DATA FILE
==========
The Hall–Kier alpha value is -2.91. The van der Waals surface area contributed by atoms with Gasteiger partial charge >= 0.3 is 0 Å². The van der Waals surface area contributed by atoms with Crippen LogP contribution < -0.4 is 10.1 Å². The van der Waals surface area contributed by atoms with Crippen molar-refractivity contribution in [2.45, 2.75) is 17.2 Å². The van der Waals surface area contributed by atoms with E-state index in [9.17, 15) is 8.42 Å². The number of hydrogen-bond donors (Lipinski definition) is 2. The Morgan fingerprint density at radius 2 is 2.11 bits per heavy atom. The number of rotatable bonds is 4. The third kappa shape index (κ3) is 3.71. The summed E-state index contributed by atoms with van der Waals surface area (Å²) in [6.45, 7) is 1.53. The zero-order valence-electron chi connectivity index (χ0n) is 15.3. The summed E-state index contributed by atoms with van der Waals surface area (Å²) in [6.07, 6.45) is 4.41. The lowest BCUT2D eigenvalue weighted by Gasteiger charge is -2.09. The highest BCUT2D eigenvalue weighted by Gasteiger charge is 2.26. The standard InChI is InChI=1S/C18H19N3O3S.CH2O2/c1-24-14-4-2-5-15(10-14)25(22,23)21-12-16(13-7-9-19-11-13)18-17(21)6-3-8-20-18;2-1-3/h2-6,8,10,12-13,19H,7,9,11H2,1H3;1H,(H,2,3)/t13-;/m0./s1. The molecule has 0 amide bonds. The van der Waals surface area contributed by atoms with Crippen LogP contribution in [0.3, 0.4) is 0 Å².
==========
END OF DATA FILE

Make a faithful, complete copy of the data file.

The Hall–Kier alpha value is -2.91. The van der Waals surface area contributed by atoms with Gasteiger partial charge >= 0.3 is 0 Å². The van der Waals surface area contributed by atoms with Crippen LogP contribution < -0.4 is 10.1 Å². The van der Waals surface area contributed by atoms with Crippen molar-refractivity contribution in [2.45, 2.75) is 17.2 Å². The van der Waals surface area contributed by atoms with E-state index in [9.17, 15) is 8.42 Å². The number of hydrogen-bond donors (Lipinski definition) is 2. The Morgan fingerprint density at radius 2 is 2.11 bits per heavy atom. The number of rotatable bonds is 4. The third kappa shape index (κ3) is 3.71. The summed E-state index contributed by atoms with van der Waals surface area (Å²) in [6.45, 7) is 1.53. The zero-order valence-electron chi connectivity index (χ0n) is 15.3. The summed E-state index contributed by atoms with van der Waals surface area (Å²) in [6.07, 6.45) is 4.41. The lowest BCUT2D eigenvalue weighted by Gasteiger charge is -2.09. The highest BCUT2D eigenvalue weighted by Gasteiger charge is 2.26. The standard InChI is InChI=1S/C18H19N3O3S.CH2O2/c1-24-14-4-2-5-15(10-14)25(22,23)21-12-16(13-7-9-19-11-13)18-17(21)6-3-8-20-18;2-1-3/h2-6,8,10,12-13,19H,7,9,11H2,1H3;1H,(H,2,3)/t13-;/m0./s1. The molecule has 0 amide bonds. The van der Waals surface area contributed by atoms with Crippen LogP contribution in [0.3, 0.4) is 0 Å².